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After coalition agreement: Kühnert advises traffic light coalition to take a breather in budget debate

After coalition agreement: Kühnert advises traffic light coalition to take a breather in budget debate
After coalition agreement: Kühnert advises traffic light coalition to take a breather in budget debate

The coalition leaders have barely agreed on the draft budget for 2025 when the debate about improvements flares up. The SPD general secretary dreams of a “little summer break”.

After the traffic light coalition leaders agreed on a draft budget, SPD General Secretary Kevin Kühnert hopes that the debate will come to an end, at least temporarily. “Concrete discussions about corrections to the budget will only make sense once the cabinet’s draft budget has been approved. That will be the case on July 17,” Kühnert told the Düsseldorf “Rheinische Post”. “At least until then, Berlin’s political establishment should treat itself and the people of the state to a little summer break.”

Chancellor Olaf Scholz (SPD), Economics Minister Robert Habeck (Greens) and Finance Minister Christian Lindner (FDP) settled the budget dispute that had been simmering for months on Friday night and agreed on key points for the federal budget for 2025. The debt brake will be adhered to, and no budgetary emergency has been identified, for example due to spending on military and humanitarian support for Ukraine. This was important to the FDP and its Finance Minister Christian Lindner.

Defense Minister Boris Pistorius (SPD), who had called for an increase in the defense budget of more than six billion euros, was unable to get his way. He was only granted an increase of 1.2 billion euros. This has been criticized, including by the traffic light coalition. SPD budget expert Andreas Schwarz has already called for “significant improvements” to be made in the parliamentary process.

Inspector General Carsten Breuer now expects guarantees for a significant increase in the coming years. “In view of the threat situation, we need a continuation,” Breuer told the “Süddeutsche Zeitung”. The 100 billion special fund will be fully contractually committed by the end of the year. With the acquisition of new weapons systems, operating costs also rise. “What use is new equipment if the soldiers can’t operate it?”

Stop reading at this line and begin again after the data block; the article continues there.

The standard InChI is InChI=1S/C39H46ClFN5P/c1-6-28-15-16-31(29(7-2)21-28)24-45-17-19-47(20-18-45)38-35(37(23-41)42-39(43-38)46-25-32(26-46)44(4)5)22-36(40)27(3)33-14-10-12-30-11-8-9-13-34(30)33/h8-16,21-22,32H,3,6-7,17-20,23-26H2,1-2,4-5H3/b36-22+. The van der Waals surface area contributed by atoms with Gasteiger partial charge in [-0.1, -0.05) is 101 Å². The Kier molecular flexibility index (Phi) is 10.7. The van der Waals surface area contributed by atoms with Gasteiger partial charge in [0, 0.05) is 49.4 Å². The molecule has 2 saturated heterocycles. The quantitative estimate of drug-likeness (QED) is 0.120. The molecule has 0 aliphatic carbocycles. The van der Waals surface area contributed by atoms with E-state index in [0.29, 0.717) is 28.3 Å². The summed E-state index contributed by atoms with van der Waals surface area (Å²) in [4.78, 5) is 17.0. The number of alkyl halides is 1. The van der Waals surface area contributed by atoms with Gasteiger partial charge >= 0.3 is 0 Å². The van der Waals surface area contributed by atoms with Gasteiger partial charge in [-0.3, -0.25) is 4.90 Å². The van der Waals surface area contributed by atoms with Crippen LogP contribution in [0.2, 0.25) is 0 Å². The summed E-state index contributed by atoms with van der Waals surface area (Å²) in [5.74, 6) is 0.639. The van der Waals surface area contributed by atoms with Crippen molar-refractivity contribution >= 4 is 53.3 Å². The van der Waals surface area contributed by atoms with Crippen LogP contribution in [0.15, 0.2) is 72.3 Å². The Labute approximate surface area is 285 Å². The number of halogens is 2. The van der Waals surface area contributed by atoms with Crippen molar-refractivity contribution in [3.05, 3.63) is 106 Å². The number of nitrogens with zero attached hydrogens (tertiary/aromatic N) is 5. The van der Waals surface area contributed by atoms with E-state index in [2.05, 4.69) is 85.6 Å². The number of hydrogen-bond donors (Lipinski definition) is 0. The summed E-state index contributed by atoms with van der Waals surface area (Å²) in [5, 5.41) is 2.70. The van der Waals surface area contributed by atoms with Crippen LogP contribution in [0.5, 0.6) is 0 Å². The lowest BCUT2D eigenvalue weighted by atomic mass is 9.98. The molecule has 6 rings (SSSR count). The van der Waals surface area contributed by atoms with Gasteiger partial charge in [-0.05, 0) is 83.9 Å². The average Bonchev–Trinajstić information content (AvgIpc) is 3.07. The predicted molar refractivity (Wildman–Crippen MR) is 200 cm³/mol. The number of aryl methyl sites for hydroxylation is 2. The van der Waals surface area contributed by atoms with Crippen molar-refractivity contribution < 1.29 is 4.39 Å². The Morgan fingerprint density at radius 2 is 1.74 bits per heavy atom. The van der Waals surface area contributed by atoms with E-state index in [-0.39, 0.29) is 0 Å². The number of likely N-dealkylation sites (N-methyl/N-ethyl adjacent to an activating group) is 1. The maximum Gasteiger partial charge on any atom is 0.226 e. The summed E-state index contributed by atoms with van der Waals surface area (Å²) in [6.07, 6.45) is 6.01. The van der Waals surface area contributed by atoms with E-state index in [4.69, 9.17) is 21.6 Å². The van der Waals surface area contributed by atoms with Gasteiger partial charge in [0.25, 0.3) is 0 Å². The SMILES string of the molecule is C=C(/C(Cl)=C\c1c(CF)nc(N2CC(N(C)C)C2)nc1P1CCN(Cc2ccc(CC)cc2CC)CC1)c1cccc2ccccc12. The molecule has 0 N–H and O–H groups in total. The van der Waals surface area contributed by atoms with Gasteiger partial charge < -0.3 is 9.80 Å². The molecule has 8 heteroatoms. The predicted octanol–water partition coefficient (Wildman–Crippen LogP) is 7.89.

The Inspector General warns that Russia could turn against NATO states around 2029, which is why deterrence is so important. “Russia is currently building up a potential that goes far beyond what it would need for the war of aggression in Ukraine. The Russian armed forces are planning to increase their numbers to 1.5 million soldiers, which is more than in the entire EU,” said Breuer.

Kühnert describes the compromise reached by the traffic light coalition leaders as a “good basis” for further budget discussions. “Of course, the German Bundestag will make smaller and larger changes to the budget in the autumn, that is quite normal,” he told the “Rheinische Post”. The Greens have already made it clear that they expect difficult negotiations in the Bundestag in several areas.

Leading Green Party finance and budget politicians are calling for higher investments, among other things. “The railway must be better financed,” said Green Party budget expert Sven-Christian Kindler to the “Süddeutsche Zeitung”. The government must guarantee the renovation of the most important routes. “I don’t understand why the finance minister is not using all the options within the framework of the debt brake to enable more investment in the rail infrastructure. That is a mistake.”

Green Party deputy Andreas Audretsch told the paper: “Germany cannot afford to cut costs to the point of ruin.” All avenues for more investment must now be exploited to the maximum, whether in the individual budgets, at the railways or via the KfW. “We will have to invest more in order to deal with the threats, protect our democracy and secure our prosperity.”

The head of the Munich Security Conference, Christoph Heusgen, is calling for an open debate about the extent to which Germany is prepared to make sacrifices in order to increase its own security. But politicians are shying away from this discussion, Heusgen told the Redaktionsnetzwerk Deutschland (RND). “We need a discussion about how much security is worth to us and what we are willing to forego if we anchor the two percent in the budget in the long term.” This refers to NATO’s requirement for its member states to spend at least two percent of their gross domestic product on defense.

Source: Stern

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